Here are a few posts that we have written on this matter.
Three years ago, I spoke with a nationally well-known attorney who informed me that the only power that churches really have is the ability to throw members out of the church. They can do that with very little recrimination. But, they could have some legal trouble if, in so doing, they announce the former member's supposed "sins" to the full church if said member employs the following procedure. What we are about to discuss has been “run by” legal experts. However, TWW states categorically that this should not be taken to mean it is an official legal position. Please seek advice of an attorney for an authorized opinion. (See, we tell you to seek legal advice, unlike many of the churches we write about).
- Resign your church membership prior to the all-church announcement that you are under discipline.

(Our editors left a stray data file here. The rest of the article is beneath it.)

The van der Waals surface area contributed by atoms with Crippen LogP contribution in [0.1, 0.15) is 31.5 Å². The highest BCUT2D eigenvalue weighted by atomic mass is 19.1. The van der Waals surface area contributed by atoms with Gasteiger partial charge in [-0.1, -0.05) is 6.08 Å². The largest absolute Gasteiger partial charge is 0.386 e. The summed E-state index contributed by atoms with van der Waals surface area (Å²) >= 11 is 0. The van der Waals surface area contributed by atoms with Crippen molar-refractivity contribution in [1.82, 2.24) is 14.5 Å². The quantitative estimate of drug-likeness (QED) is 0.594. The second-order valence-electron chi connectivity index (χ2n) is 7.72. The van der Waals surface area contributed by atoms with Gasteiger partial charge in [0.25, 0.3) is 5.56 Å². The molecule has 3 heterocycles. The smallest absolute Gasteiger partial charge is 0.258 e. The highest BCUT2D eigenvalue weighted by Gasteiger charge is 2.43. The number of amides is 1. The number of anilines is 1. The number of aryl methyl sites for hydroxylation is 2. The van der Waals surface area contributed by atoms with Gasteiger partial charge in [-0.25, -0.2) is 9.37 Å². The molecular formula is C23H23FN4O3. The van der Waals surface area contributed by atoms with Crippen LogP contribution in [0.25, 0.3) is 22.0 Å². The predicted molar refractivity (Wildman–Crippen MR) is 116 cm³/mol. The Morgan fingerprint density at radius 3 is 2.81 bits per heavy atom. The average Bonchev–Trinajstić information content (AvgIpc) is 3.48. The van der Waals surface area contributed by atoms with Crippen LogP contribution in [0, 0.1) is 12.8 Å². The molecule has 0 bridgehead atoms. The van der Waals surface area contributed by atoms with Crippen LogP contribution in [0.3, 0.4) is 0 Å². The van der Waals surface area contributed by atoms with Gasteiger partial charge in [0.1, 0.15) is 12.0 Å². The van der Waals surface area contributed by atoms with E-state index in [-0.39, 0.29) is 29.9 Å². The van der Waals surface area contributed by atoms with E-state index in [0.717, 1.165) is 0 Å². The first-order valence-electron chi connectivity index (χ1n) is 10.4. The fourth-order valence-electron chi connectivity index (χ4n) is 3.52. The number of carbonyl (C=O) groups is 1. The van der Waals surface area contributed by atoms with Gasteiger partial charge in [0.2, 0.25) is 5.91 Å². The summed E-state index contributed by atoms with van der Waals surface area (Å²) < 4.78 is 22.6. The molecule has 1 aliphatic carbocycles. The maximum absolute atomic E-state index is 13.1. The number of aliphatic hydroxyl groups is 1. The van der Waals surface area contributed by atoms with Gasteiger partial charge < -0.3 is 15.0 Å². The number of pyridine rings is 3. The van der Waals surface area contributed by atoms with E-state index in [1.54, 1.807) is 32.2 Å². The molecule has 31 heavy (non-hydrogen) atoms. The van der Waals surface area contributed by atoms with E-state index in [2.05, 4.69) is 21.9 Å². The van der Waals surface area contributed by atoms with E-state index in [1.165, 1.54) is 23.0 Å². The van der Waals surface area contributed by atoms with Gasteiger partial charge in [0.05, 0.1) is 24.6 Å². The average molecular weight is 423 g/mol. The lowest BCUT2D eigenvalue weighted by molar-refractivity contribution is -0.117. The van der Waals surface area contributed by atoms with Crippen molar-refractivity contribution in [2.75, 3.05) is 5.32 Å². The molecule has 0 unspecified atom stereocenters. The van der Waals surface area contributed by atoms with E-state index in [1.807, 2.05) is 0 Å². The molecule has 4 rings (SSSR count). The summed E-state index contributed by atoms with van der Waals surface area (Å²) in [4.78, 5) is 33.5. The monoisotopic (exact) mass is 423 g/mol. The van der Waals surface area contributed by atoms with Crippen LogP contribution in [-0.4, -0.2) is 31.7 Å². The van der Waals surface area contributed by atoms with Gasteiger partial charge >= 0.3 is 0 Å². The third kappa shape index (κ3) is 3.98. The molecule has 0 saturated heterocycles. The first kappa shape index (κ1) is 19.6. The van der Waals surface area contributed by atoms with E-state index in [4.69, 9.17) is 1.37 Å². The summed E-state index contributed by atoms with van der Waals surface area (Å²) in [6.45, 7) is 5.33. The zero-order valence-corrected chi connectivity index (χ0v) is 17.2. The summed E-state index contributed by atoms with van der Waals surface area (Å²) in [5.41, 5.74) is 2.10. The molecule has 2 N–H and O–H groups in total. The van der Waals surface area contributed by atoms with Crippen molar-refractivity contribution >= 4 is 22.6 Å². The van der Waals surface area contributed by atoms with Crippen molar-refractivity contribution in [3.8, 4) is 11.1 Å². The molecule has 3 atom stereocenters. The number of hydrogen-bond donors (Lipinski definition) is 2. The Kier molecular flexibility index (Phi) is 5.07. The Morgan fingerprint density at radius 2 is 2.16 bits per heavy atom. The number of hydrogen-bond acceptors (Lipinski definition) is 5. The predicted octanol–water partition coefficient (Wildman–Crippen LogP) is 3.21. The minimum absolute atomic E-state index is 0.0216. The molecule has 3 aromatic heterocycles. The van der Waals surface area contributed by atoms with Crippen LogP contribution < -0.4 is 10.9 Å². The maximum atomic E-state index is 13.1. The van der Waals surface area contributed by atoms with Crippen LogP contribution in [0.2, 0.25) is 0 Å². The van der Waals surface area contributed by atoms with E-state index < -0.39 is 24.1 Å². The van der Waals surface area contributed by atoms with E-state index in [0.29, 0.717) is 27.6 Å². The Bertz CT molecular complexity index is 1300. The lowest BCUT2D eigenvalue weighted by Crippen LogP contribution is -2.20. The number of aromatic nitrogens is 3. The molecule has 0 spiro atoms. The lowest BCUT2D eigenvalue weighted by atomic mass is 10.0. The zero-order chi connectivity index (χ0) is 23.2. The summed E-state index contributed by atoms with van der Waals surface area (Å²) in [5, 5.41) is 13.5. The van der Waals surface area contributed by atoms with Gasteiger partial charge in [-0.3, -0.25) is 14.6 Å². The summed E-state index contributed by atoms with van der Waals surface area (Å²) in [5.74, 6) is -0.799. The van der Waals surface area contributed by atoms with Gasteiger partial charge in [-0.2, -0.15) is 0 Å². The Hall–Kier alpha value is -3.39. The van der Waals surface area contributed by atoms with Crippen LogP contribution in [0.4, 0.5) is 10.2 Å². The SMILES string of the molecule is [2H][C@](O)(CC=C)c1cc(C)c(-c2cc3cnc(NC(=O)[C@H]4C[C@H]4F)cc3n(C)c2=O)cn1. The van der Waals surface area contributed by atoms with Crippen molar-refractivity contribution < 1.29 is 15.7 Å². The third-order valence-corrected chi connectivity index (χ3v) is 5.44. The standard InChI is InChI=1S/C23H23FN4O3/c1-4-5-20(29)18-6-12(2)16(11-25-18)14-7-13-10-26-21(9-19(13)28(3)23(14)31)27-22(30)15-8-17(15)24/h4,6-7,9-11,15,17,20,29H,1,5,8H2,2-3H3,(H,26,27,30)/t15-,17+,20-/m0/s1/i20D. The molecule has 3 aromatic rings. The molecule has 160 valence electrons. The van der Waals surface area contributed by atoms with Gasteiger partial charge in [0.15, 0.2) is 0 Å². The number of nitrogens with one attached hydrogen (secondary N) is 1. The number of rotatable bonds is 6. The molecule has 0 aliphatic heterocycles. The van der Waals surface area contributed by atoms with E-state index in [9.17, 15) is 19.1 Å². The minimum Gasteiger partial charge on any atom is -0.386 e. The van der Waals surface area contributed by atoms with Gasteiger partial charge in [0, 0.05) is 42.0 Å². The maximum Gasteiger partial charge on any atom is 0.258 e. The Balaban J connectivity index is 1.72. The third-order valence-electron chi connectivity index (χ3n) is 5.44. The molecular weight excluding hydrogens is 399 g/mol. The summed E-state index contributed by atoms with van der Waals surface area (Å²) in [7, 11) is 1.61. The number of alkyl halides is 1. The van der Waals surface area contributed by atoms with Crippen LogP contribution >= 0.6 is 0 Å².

- Keep your lips sealed.
- Do not tell anyone that you are going to take the following action. You do not want Sally Sycophant (we all know a few of these) to run to the pastors and report this, giving them an opportunity quickly schedule the all church gossip session.
We give special thanks to Arce, who knows a thing or two, for helping us with this format. Understand, this letter is formatted with the idea that you may be put on church discipline for leaving your church.
Send the following letter, return receipt requested (and tracking, in case the Post Office lets them have it without returning the card). Put the return receipt number on the heading of the letter (you can get the form with the number at the PO, before typing the letter).